The Experience of Hotel Quarantine During Omicron Variant of COVID-19

Peivand, Bastani and Mahnaz, Samadbeik (2022) The Experience of Hotel Quarantine During Omicron Variant of COVID-19. Archives of Clinical Infectious Diseases.

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After increasing the cases of COVID-19 and announcing the outbreak as a pandemic, the world encountered a new and unexpected condition. Policymakers try to impose many restrictions as an effective solution to keep their communities safe with the least possible morbidity and mortality consequences. For this purpose, many restrictions have been implemented, such as social distancing, staying at home, public movement boundaries, isolation, and quarantine (1). Applying these policies, some governments successfully managed the pandemic situation. For instance, Australia was among the most outstanding countries with 973,470 total cases and 2,389 deaths, according to the report of the Department of Health, States, and Territories until Jan 10, 2022 (2). According to the same evidence, only 0.58% of the total positive cases were admitted to the hospitals (5,666 cases), with a very small rate of cases requiring intensive care unit (ICU) services (324 out of 5,666 hospitalized cases) (2). Comparing these statistics with the similar evidence of the top 15 COVID-19 affected countries (3), a great success of the Australian government in managing the pandemic is evident as a result of applying a mixed package of policies, including closing the borders, restrictions in internal and international travels, quarantines, and at the same time an acceptable rate of vaccination. Despite the effectiveness of the aforementioned solutions, including public movement boundaries, isolation and quarantine, and closing of the borders, implementing these policies has led to many challenges. On the one hand, such circumstances may cause or increase the feeling of loneliness among the affected people, which can be a risk factor for mental disorders such as depression, anxiety, adjustment disorder, chronic stress, insomnia, or even long-term complications like late-life dementia (4); the symptoms of depression may also be intensified during lockdown (5). On the other hand, many economic consequences have been emerged, including increased rate of unemployment (3) and decline in many economic sectors such as tourism and international students (6, 7). Along with the new accomplishments in vaccine technology, health policymakers were optimistic about replacing the aforementioned restrictions with vaccination as the second solution. However, different determinants can influence the intentions and behaviors of the whole community particularly at the time of a social pressure or compulsion. So, it seems that the condition of managing COVID-19 transmission needs to be assessed from multidisciplinary perspectives. Among all the above solutions, the governments have been more cautious on international travelers, particularly people traveling from the recognized hot-spot regions to less infected ones, and the compulsory quarantine is among one of the solutions for those who travel from overseas. In spite of being fully vaccinated with different brands of vaccines and requesting negative PCR from the international passengers, some governments implement the policy of mandatory quarantine for two weeks. In this regard, mandatory testing before the travel and on arrival has been recommended by many governments; and the length of the quarantine can be determined according to the results of the tests. Moreover, the risk level of the destination and the travelers’ origin can be influential (8). In spite of this evidence about the flexibility in the period of quarantine, some other federal or local governments insist on applying 14-day quarantine for international travelers. They try to control and manage the situation by allocating determined hotels or accommodations for the purpose of quarantine. From the government perspective, the international travelers are taken to the 5-star hotel, and all the facilities are available for them. They try to clarify all instructions, conduct daily welfare calls, laundry services, diverse menus for three daily meals, and several follow-ups to be assured of the medical and wellbeing of the travelers in the quarantine period, as well as PCR checks. At the same time, for developing the social relationship, the governments have tried to prepare internet communication technology and appropriate Wi-Fi for the travelers to make the quarantine period more tolerable. In spite of these facilities, this long period of time for a traveler can be really frustrating and daunting. Being sick of staying in a tight and limited space for a long time accompanied with the sense of repetition and aimlessness make the travelers nervous, aggressive, and more vulnerable to depression. So, the question is that what the government can do for compensating the time wasted, imposed costs, mandatory loneliness, lack of physical activity, and mental disorders imposed to the quarantined travelers. There are many things in the real world that cannot be replaced by virtual world using the internet, TV, and digital media. So, from the perspective of health policymakers, it should be seen as a trade-off to estimate the fear and risk of increasing the infection among their community by vaccinated international passengers and the pressure imposed to them during a 14-day period of quarantine. The latter may cause some healthy victims to bear the difficult condition with a bold stigma of COVID-19 infection. This letter aimed to describe the pros and cons related to the topic with the personal experiment of the author to assist policymakers to have a better understanding of the consequences of compulsory quarantine for healthy, fully vaccinated, and non-suspected travelers and help them improve and revise the policies with more attention to the stakeholders and beneficiaries’ points of views. In conclusion, although quarantine can be an effective solution for separating the patients from other communities, it is not really justifiable for international travelers who are assumed as fully vaccinated people with a negative PCR result. Insisting on such policies may both frustrate the travelers and put them in an inevitable complicated situation, and at the same time, act as an anti-incentive for international students, talents, and professionals.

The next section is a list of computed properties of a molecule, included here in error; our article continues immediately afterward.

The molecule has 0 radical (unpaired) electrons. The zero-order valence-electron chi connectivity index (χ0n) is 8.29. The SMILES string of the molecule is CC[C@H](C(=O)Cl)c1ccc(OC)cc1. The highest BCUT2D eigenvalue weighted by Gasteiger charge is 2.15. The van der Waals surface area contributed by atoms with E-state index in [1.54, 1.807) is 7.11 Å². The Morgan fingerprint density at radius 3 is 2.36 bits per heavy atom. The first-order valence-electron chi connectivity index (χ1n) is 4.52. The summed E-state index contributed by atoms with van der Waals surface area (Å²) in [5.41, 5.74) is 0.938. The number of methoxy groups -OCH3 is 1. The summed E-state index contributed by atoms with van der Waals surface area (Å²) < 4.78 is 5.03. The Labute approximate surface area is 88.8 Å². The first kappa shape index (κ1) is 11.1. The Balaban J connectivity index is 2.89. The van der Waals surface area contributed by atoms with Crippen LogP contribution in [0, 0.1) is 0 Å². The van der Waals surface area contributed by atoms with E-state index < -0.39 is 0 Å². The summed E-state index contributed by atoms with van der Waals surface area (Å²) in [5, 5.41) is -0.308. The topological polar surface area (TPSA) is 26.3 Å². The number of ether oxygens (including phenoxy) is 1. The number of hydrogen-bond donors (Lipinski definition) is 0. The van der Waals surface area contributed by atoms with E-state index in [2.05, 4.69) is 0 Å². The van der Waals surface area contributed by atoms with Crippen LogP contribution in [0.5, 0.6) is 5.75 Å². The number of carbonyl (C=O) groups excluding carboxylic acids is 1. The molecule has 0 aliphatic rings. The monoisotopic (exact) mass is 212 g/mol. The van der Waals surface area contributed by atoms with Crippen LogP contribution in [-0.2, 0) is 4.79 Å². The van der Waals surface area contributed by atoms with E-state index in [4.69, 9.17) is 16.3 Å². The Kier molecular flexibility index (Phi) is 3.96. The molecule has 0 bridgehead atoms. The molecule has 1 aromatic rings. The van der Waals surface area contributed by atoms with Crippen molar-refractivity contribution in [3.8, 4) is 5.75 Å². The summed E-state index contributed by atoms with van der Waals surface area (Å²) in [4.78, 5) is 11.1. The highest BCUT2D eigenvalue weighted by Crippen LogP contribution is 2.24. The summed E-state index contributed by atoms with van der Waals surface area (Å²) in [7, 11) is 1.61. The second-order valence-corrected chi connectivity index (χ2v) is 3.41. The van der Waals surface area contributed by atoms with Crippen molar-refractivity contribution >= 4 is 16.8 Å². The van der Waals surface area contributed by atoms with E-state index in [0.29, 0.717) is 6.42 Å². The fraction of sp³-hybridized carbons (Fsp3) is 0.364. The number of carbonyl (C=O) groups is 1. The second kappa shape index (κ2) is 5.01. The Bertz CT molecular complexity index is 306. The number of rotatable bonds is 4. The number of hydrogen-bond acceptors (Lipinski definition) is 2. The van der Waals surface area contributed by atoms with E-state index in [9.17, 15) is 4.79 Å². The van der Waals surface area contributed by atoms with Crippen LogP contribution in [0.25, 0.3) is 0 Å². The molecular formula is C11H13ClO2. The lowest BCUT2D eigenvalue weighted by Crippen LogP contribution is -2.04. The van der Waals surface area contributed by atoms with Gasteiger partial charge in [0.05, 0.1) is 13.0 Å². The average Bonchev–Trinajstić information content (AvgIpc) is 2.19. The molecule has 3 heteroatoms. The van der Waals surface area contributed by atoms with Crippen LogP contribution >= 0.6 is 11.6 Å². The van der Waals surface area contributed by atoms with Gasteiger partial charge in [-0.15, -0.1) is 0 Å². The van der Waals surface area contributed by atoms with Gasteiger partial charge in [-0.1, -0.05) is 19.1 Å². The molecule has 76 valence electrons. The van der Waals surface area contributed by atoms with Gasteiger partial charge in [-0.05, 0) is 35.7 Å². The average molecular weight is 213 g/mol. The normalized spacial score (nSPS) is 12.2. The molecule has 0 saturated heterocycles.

Item Type: Article
Subjects: R Medicine > R Medicine (General)
Divisions: Faculty of Medicine, Health and Life Sciences > School of Medicine
Depositing User: samira sepahvandy
Date Deposited: 30 Apr 2022 05:53
Last Modified: 30 Apr 2022 05:53